By Chris Rombach, VP Sales & Marketing, Asahi Kasei Bioprocess America
The regulatory approval of several oligonucleotides over the past five years – combined with the recent headlines around rapid COVID-19 vaccine development – has created significant interest in the oligonucleotide (DNA/RNA) segment of the scientific industry. This includes everything from antisense oligonucleotides (ASOs) to lengthy gene transcript mRNA, as well as shRNA (small hairpin RNA), siRNA (small interfering RNA), CRISPR/Cas9 and anti-miR (anti-micro RNA).
The ability to rapidly create, study and formulate these nucleic-acid-based sequences and obtain authorization to provide timely therapeutic benefits to patients is more critical than ever. Robust data analytics from each unit operation – as well as throughout the processing flow continuum – can allow for fewer batch comparisons, thereby decreasing the molecular development timeline, in addition to decreasing the molecule’s cost to market.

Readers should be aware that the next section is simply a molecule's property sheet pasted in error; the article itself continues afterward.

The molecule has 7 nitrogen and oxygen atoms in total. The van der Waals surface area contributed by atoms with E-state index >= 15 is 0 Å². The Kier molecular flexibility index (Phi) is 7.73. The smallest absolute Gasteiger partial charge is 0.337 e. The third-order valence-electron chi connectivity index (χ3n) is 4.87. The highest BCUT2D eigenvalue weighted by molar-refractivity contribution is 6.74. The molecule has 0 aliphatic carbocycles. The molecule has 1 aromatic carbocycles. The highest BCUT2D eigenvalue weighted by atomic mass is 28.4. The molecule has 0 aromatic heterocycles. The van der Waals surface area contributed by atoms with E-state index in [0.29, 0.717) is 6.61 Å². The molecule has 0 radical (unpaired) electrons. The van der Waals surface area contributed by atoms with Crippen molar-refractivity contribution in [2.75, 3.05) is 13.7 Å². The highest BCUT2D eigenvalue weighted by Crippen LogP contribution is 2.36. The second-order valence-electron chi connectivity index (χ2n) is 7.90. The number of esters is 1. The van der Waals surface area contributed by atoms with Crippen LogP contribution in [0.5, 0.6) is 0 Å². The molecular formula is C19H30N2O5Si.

To achieve these advances, however, there may need to be changes to currently accepted equipment design and utilization mechanisms for nucleic acid production. Many times, a preferred platform may be utilized for X operation, and yet another might be used for Y operation. This preference can be driven by hardware, software, industry expertise, customer support, lead time/availability and/or design; but, regardless, can create unnecessary imbalances in data output. The ideal arrangement would be to have a unified platform that could communicate with all equipment variations, allowing customers to choose any vendor without sacrificing core or regulatory type expectations for analytics capture and reporting. Such a solution would entail a future-proof, open platform communication (OPC) setup that would allow scalability and the ability to cover many instrument types.